On the third death anniversary of seventeen-year-old Wamiq Farooq, the pro-freedom leaders of Indian-controlled Kashmir, today, called for “boycott of Pro-India political parties and their workers,” saying that no one will be allowed to “sell the blood of martyrs and the freedom struggle will be carried forward till it reaches its logical end.”The leaders were addressing a seminar, organised on the anniversary of Farooq. He was killed by the Indian forces during the 2010 civil uprising by firing a teargas shell on his head near the capital city, Srinagar’s Gani Memorial stadium.
Farooq’s father alleged that the police and state are creating hurdles in the case of his son and are shielding culprits. Reportedly, he visited four hundred times to courts from Kashmir to Delhi, seeking justice for his slain son.
“We have offered the sacrifices of lakhs of people right from 1947 and we cannot forget them. Wamiq Farooq is a symbol of martyrs,” said noted lawyer, Mian Abdul Qayoom.
He added that the anti-India sentiment in the hearts of Kashmiris won’t be crushed and the struggle for Right to self-determination will be taken its logical end. “The sacrifices of the martyrs won’t be ignored. We should boycott elections held by India here in Kashmir. We should stop collaborating with Pro-India parties as well as Jammu and Kashmir Police,” said Qayoom, also a former president of the High Court bar association (HCBA).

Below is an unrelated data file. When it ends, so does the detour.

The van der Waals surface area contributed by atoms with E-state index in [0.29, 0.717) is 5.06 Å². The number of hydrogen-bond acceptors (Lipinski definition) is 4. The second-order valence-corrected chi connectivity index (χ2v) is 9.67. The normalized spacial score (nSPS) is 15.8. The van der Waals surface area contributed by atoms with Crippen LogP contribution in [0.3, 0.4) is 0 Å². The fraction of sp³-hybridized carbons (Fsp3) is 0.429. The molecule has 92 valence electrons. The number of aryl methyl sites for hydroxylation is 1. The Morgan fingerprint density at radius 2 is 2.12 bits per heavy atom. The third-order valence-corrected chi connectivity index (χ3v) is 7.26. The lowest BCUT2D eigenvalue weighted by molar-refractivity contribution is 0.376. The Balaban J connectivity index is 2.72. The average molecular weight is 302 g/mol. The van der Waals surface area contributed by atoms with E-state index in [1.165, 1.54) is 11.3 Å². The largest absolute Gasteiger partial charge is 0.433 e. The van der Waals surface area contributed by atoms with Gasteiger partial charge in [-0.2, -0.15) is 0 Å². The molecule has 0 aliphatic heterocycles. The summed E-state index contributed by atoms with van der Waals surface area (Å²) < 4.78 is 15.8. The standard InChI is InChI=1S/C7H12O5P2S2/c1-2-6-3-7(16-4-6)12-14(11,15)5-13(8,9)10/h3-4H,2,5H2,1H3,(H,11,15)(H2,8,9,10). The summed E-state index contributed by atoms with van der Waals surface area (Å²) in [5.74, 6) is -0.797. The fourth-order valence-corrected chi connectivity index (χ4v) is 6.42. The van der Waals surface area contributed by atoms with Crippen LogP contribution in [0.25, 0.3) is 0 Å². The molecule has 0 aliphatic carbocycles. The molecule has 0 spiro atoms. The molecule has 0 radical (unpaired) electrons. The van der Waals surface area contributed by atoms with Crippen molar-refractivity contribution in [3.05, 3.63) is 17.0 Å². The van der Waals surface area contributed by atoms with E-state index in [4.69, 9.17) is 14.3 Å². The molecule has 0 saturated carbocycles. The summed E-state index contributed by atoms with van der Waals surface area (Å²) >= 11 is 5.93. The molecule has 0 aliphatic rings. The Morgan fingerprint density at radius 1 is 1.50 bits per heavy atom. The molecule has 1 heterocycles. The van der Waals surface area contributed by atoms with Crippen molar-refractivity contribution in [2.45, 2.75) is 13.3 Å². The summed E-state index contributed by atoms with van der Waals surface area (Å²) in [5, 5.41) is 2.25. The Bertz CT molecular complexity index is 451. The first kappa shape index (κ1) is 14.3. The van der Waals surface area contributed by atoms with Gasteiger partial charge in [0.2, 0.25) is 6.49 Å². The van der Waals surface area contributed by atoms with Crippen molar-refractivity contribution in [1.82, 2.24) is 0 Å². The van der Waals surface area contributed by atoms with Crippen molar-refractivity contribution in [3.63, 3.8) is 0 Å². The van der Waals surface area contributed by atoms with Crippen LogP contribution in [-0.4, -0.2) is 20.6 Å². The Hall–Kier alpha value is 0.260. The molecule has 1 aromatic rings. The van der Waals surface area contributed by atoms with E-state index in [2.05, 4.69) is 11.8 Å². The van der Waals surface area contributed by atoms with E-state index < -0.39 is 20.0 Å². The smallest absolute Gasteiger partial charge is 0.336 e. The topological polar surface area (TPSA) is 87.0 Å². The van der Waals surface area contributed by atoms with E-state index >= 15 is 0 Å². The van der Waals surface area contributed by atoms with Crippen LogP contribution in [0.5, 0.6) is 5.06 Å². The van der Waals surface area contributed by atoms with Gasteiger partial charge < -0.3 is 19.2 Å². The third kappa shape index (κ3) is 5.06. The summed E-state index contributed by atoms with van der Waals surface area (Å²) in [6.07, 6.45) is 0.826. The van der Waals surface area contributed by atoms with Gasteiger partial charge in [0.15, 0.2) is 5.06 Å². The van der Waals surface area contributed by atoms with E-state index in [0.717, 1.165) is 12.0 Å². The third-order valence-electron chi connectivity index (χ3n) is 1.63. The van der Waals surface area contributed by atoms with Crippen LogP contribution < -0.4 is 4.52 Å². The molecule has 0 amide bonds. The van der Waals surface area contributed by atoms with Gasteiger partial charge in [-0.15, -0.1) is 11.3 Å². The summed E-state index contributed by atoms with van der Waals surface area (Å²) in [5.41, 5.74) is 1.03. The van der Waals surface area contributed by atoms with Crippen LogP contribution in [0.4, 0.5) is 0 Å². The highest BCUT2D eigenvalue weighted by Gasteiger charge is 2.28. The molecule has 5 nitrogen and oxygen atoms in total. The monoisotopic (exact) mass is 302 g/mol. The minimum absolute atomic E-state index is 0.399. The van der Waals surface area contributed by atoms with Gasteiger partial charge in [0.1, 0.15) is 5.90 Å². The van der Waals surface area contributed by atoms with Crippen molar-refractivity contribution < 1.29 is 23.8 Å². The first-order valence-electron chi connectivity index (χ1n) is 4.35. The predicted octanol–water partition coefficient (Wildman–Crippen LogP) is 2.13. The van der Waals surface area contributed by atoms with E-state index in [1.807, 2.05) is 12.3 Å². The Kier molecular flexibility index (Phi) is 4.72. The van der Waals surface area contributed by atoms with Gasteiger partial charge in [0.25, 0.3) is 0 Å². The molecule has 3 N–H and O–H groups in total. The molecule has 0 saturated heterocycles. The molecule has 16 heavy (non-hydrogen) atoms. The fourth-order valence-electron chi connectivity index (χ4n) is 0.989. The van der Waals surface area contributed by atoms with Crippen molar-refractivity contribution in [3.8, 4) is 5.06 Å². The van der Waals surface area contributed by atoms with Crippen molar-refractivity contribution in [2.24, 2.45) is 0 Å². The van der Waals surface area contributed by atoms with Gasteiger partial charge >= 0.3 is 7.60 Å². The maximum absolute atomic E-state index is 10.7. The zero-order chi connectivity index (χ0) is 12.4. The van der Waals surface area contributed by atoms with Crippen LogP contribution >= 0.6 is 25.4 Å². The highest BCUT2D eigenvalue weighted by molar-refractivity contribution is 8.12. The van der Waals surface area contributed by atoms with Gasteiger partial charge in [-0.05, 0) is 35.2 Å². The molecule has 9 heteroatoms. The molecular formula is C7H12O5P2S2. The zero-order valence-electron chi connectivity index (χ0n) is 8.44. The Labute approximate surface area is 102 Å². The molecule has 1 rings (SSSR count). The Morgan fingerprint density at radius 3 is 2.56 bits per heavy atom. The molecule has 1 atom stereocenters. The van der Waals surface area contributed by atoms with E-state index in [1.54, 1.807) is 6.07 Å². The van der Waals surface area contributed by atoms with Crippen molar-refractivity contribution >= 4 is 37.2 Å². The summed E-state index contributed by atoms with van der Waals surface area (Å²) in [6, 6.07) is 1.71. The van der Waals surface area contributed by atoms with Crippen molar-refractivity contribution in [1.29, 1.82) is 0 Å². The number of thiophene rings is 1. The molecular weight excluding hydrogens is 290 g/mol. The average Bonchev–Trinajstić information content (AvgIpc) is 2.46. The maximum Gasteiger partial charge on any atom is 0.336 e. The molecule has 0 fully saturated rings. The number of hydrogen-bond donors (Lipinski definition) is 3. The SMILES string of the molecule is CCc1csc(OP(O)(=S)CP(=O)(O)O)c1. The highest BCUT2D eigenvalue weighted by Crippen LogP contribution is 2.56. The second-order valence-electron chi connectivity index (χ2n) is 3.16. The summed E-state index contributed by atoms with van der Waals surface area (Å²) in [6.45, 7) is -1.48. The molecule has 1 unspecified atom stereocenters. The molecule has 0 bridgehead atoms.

Also speaking at the seminar, Bashir Ahmad Bhat, the vice chairman of the pro-freedom Jammu Kashmir Liberation Front (JKLF) said that the Kashmiri nation is not afraid of hangings and martyrdoms.
“We will continue the struggle in the same way like Maqbool Butt did, who was then hanged by India,” said Bhat. Maqbool Butt was the founder of the JKLF and was hanged by India on February 11, 1984 in Tihar Jail.
A representative from the Tehreek-i-Hurriyat party said that the hypocrites within the resistance leaderships have hurt the movement both at the time of armed rebellion as well as during civil uprising.
“In order to appease their western masters and call them as moderates, they indulge in collaboration with India, which has created rift among leadership. In the name of strategy, few leaders in Kashmir are on the path of sell-out,” he said.
Dozens of people including pro freedom leaders, lawyers, and members of civil society were present in the seminar. In the 2010 civil uprising, 112 people, mostly teenagers were killed by the Indian forces and the local police at several places in Kashmir. Around 3000 got injured and several thousands were jailed post-uprising.
Photograph by Nissar Ahmad for The Hindu